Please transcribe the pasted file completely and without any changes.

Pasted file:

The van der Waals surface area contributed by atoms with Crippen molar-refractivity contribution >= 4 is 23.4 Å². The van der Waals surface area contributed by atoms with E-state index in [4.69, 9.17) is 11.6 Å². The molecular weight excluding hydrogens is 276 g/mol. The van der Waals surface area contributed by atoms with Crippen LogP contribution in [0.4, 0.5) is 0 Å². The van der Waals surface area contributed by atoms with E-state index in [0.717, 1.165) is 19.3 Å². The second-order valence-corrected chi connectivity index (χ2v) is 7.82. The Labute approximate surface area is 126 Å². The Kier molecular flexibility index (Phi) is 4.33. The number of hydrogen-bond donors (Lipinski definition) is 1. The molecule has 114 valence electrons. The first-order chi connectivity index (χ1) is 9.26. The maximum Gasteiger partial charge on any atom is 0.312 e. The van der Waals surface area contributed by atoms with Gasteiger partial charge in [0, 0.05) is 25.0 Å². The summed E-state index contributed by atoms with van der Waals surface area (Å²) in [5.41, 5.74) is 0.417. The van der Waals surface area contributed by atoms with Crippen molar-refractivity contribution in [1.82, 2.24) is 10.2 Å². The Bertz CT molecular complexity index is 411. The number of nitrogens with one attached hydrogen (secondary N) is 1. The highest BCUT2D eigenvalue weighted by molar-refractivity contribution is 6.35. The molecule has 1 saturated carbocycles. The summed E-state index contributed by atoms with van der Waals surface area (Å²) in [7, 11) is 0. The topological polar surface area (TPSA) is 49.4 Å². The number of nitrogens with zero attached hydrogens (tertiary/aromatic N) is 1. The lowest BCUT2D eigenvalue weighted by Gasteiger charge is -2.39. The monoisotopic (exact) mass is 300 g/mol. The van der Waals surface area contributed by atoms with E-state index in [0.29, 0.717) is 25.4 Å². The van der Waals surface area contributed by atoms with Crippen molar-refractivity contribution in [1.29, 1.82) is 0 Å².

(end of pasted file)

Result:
The van der Waals surface area contributed by atoms with Crippen molar-refractivity contribution >= 4 is 23.4 Å². The van der Waals surface area contributed by atoms with E-state index in [4.69, 9.17) is 11.6 Å². The molecular weight excluding hydrogens is 276 g/mol. The van der Waals surface area contributed by atoms with Crippen LogP contribution in [0.4, 0.5) is 0 Å². The van der Waals surface area contributed by atoms with E-state index in [0.717, 1.165) is 19.3 Å². The second-order valence-corrected chi connectivity index (χ2v) is 7.82. The Labute approximate surface area is 126 Å². The Kier molecular flexibility index (Phi) is 4.33. The number of hydrogen-bond donors (Lipinski definition) is 1. The molecule has 114 valence electrons. The first-order chi connectivity index (χ1) is 9.26. The maximum Gasteiger partial charge on any atom is 0.312 e. The van der Waals surface area contributed by atoms with Gasteiger partial charge in [0, 0.05) is 25.0 Å². The summed E-state index contributed by atoms with van der Waals surface area (Å²) in [5.41, 5.74) is 0.417. The van der Waals surface area contributed by atoms with Crippen molar-refractivity contribution in [1.82, 2.24) is 10.2 Å². The Bertz CT molecular complexity index is 411. The number of nitrogens with one attached hydrogen (secondary N) is 1. The highest BCUT2D eigenvalue weighted by molar-refractivity contribution is 6.35. The molecule has 1 saturated carbocycles. The summed E-state index contributed by atoms with van der Waals surface area (Å²) in [7, 11) is 0. The topological polar surface area (TPSA) is 49.4 Å². The number of nitrogens with zero attached hydrogens (tertiary/aromatic N) is 1. The lowest BCUT2D eigenvalue weighted by Gasteiger charge is -2.39. The monoisotopic (exact) mass is 300 g/mol. The van der Waals surface area contributed by atoms with E-state index in [0.29, 0.717) is 25.4 Å². The van der Waals surface area contributed by atoms with Crippen molar-refractivity contribution in [1.29, 1.82) is 0 Å².